Legislation should be more effective with regard to information disclosure by both developers and deployers of AI systems. Industry agents and governments have consolidated a practice of opacity that overall inhibits access to meaningful information on the environmental impacts of AI. OpenAI, for instance, does not disclose estimates of its water consumption to train or maintain ChatGPT, which inhibits a detailed understanding of its actual impact. In Chile, the opacity around a Google project to build a data centre in Cerrillos was challenged by a local community in the countrys courts, until they were successful in obtaining further information. The activists managed to suspend the construction of the centre through another court ruling. The amount of potable water to be consumed by Google – about 7.6 million litres per day – was outrageous given the severe droughts suffered by the region in the last years.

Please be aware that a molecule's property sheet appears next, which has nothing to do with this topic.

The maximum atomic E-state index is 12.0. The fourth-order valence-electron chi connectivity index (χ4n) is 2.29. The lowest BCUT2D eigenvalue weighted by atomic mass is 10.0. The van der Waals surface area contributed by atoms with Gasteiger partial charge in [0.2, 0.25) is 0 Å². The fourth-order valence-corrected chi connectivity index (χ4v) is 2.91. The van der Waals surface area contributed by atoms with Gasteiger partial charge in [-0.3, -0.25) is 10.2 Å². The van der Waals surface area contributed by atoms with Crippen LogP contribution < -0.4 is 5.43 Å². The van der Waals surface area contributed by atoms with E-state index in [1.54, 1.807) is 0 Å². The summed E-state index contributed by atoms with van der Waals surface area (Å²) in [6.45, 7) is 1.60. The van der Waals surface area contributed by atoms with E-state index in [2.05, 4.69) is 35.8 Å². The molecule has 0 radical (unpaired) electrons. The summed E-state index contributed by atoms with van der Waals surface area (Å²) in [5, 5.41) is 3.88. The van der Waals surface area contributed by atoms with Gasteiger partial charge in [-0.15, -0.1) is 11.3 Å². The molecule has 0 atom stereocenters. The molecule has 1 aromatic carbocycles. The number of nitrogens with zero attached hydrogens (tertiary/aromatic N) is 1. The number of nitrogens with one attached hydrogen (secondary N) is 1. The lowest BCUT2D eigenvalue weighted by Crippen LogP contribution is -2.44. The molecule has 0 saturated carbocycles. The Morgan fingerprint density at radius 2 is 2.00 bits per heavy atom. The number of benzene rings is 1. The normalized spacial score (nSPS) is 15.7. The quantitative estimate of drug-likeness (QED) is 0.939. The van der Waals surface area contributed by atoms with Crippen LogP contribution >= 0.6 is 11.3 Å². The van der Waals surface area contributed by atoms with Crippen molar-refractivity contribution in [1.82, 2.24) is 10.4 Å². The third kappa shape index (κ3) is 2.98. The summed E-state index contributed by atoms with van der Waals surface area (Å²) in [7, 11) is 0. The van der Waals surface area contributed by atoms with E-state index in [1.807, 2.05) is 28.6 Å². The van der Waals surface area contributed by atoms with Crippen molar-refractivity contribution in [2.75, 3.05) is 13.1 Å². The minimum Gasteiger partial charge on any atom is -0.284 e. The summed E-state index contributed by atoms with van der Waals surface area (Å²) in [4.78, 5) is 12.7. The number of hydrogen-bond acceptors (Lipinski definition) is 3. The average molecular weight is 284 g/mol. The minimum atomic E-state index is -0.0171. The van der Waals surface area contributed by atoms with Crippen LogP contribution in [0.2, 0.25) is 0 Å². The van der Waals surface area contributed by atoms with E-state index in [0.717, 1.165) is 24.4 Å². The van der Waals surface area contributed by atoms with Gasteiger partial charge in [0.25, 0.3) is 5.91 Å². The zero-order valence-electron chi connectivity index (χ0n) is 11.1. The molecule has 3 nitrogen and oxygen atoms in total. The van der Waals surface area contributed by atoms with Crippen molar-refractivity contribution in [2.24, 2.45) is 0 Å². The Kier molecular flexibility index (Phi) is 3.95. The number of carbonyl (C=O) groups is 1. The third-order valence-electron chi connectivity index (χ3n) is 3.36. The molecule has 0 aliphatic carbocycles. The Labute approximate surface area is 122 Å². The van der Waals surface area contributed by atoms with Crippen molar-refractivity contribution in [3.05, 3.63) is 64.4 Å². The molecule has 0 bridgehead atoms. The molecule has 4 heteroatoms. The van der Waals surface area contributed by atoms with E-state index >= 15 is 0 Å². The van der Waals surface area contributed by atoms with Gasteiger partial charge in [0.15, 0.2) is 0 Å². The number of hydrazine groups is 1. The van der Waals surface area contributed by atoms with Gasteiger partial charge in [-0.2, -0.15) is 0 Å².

Access to such data, it is worth mentioning, could help not only community members but also scholars and regulators, who would be more informed to benchmark and establish standards for how much certain kinds of applications should consume regarding materials, energy and water to be operational. Information should encompass both the consumption of resources during the training of the systems and during its deployment, a period in which resource demand continues to escalate.

Regulation could also incentivise the industry to conduct environmental impact assessments. Assessments could help, for instance, to identify how hardware and design choices influence resource consumption, or how the location of facilities or the moment the training occurs affect the environmental footprint based on the region's energy matrix.